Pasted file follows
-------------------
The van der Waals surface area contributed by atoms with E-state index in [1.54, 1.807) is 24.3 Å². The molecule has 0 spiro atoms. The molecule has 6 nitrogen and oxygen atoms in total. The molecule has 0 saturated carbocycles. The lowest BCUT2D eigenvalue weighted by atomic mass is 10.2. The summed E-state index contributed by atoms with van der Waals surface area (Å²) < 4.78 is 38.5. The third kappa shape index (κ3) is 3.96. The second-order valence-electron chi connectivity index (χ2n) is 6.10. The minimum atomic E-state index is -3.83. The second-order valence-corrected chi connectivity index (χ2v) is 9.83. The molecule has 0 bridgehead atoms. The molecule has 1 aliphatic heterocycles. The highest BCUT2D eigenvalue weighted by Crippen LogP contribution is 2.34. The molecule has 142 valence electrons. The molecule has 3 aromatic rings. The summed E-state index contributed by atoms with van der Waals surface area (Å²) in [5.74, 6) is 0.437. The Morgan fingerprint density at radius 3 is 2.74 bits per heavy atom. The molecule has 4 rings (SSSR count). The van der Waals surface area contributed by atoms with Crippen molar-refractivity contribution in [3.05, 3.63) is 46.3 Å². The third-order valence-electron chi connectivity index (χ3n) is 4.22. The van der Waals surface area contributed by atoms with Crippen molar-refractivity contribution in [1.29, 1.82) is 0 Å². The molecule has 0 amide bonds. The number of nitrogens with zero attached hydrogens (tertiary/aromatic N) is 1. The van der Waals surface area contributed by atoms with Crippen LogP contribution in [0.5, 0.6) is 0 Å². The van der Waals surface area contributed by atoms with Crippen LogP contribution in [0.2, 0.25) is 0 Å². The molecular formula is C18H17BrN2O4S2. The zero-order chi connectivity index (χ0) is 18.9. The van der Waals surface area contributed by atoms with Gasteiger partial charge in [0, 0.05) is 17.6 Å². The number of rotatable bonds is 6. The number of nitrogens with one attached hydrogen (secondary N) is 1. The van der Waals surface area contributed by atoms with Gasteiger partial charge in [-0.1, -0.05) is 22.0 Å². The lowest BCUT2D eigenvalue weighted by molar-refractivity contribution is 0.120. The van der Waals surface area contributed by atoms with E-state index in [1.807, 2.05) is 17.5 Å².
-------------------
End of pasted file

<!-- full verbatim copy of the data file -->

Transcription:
The van der Waals surface area contributed by atoms with E-state index in [1.54, 1.807) is 24.3 Å². The molecule has 0 spiro atoms. The molecule has 6 nitrogen and oxygen atoms in total. The molecule has 0 saturated carbocycles. The lowest BCUT2D eigenvalue weighted by atomic mass is 10.2. The summed E-state index contributed by atoms with van der Waals surface area (Å²) < 4.78 is 38.5. The third kappa shape index (κ3) is 3.96. The second-order valence-electron chi connectivity index (χ2n) is 6.10. The minimum atomic E-state index is -3.83. The second-order valence-corrected chi connectivity index (χ2v) is 9.83. The molecule has 0 bridgehead atoms. The molecule has 1 aliphatic heterocycles. The highest BCUT2D eigenvalue weighted by Crippen LogP contribution is 2.34. The molecule has 142 valence electrons. The molecule has 3 aromatic rings. The summed E-state index contributed by atoms with van der Waals surface area (Å²) in [5.74, 6) is 0.437. The Morgan fingerprint density at radius 3 is 2.74 bits per heavy atom. The molecule has 4 rings (SSSR count). The van der Waals surface area contributed by atoms with Crippen molar-refractivity contribution in [3.05, 3.63) is 46.3 Å². The third-order valence-electron chi connectivity index (χ3n) is 4.22. The van der Waals surface area contributed by atoms with Crippen molar-refractivity contribution in [1.29, 1.82) is 0 Å². The molecule has 0 amide bonds. The number of nitrogens with zero attached hydrogens (tertiary/aromatic N) is 1. The van der Waals surface area contributed by atoms with Crippen LogP contribution in [0.5, 0.6) is 0 Å². The van der Waals surface area contributed by atoms with Crippen LogP contribution in [0.2, 0.25) is 0 Å². The molecular formula is C18H17BrN2O4S2. The zero-order chi connectivity index (χ0) is 18.9. The van der Waals surface area contributed by atoms with Gasteiger partial charge in [0, 0.05) is 17.6 Å². The number of rotatable bonds is 6. The number of nitrogens with one attached hydrogen (secondary N) is 1. The van der Waals surface area contributed by atoms with Gasteiger partial charge in [-0.1, -0.05) is 22.0 Å². The lowest BCUT2D eigenvalue weighted by molar-refractivity contribution is 0.120. The van der Waals surface area contributed by atoms with E-state index in [1.807, 2.05) is 17.5 Å².